Amy and I started watching George Michael’s Sports Machine on Washington’s Channel 4 right after we moved to Arlington in 1981. At that time it was only shown locally on the NBC affiliate in the nation’s capital.

Michael, in a half-hour each Sunday night, wrapped up the weekend’s sports activities. Unlike other Washington sportscasters, he gave us info on NASCAR events.

Michael also loved rodeo and the carnival called professional wrestling. He anchored the sports on Channel 4 as well but it was Sports Machine that we watched most.

In 1981, Sports Machine was ahead of its time with features on athletes, highlights of games and witty commentary from Michael. ESPN still hadn’t hits its stride.

The show went national, distributed by NBC out of New York. As a sports reporter, Michael could be infuriating, telling us who won games without ever giving you the score and even showing highlights without ever saying who won.

But he was entertaining. He came from Missouri, not far from Amy’s home in suburban St. Lous. Like Amy, he was a die-hard baseball Cardinals fan. Before sports, he was a rock DJ, replacing the legendary “Cousin Brucie” Morrow on WABC in New York. We liked him and admired his talent and when we moved here in 2004 we were glad to find that Channel 10 carried “The Sports Machine.”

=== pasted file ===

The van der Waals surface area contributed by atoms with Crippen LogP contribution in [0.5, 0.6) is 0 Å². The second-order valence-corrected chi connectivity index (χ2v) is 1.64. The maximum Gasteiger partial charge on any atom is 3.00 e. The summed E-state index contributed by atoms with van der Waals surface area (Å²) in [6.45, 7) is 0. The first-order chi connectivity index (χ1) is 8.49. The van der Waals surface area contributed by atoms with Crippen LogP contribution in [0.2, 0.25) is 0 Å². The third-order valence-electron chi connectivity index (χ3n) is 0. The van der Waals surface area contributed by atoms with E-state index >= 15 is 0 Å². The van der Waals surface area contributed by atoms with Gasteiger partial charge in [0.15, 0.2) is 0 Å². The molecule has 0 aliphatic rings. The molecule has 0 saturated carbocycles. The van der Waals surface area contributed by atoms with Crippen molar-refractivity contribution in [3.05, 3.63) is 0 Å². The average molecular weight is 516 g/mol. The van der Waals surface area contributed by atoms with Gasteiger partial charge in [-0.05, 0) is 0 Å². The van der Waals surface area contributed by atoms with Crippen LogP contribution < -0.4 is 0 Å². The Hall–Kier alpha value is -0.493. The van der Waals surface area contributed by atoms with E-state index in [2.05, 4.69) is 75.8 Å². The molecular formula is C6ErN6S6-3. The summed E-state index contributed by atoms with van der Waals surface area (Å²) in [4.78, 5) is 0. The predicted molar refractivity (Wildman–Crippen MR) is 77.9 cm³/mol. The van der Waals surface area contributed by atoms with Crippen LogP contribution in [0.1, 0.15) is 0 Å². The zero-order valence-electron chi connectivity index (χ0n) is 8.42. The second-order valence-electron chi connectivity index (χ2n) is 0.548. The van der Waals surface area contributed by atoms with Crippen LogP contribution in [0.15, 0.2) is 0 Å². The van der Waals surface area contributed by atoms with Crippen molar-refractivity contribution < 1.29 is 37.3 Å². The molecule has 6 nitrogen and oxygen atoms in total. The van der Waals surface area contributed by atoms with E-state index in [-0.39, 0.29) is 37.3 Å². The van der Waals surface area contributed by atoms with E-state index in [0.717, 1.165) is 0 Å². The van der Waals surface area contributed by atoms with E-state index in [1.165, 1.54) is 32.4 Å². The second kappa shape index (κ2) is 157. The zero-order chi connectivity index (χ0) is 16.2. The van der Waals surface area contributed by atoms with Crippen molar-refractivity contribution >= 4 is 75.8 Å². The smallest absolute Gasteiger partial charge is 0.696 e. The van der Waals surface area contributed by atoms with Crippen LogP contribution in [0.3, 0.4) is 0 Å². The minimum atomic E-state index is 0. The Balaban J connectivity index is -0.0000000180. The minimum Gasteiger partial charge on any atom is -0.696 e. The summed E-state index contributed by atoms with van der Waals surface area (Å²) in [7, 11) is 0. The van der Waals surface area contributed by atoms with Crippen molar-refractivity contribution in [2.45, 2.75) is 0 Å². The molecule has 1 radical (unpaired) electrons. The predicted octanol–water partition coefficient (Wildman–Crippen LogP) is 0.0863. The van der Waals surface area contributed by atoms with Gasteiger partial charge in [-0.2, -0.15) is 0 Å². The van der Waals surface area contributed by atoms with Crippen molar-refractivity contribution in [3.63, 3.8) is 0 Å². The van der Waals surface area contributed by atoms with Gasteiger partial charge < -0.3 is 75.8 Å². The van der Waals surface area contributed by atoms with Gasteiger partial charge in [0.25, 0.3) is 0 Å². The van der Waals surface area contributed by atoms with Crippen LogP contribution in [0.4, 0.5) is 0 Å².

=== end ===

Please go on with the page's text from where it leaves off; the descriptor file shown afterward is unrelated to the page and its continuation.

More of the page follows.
On Sunday night, we watched the last broadcast of The Sports Machine. Even though the show still had a strong following through national syndication, NBC, in a cost-cutting move, wanted Michael to cut his staff. He refused, saying that if anyone went it would be him. He did and 22 staff members lost their jobs as well.

Michael will spend more time with his 30 horses on a farm in Maryland but he’s not retiring. He will work with former NASCAR champion Darrel Waltrip on DirecTV broadcasts of races this summer and says he has other plans in the works.

Take care George. We’ll catch you on the flip side.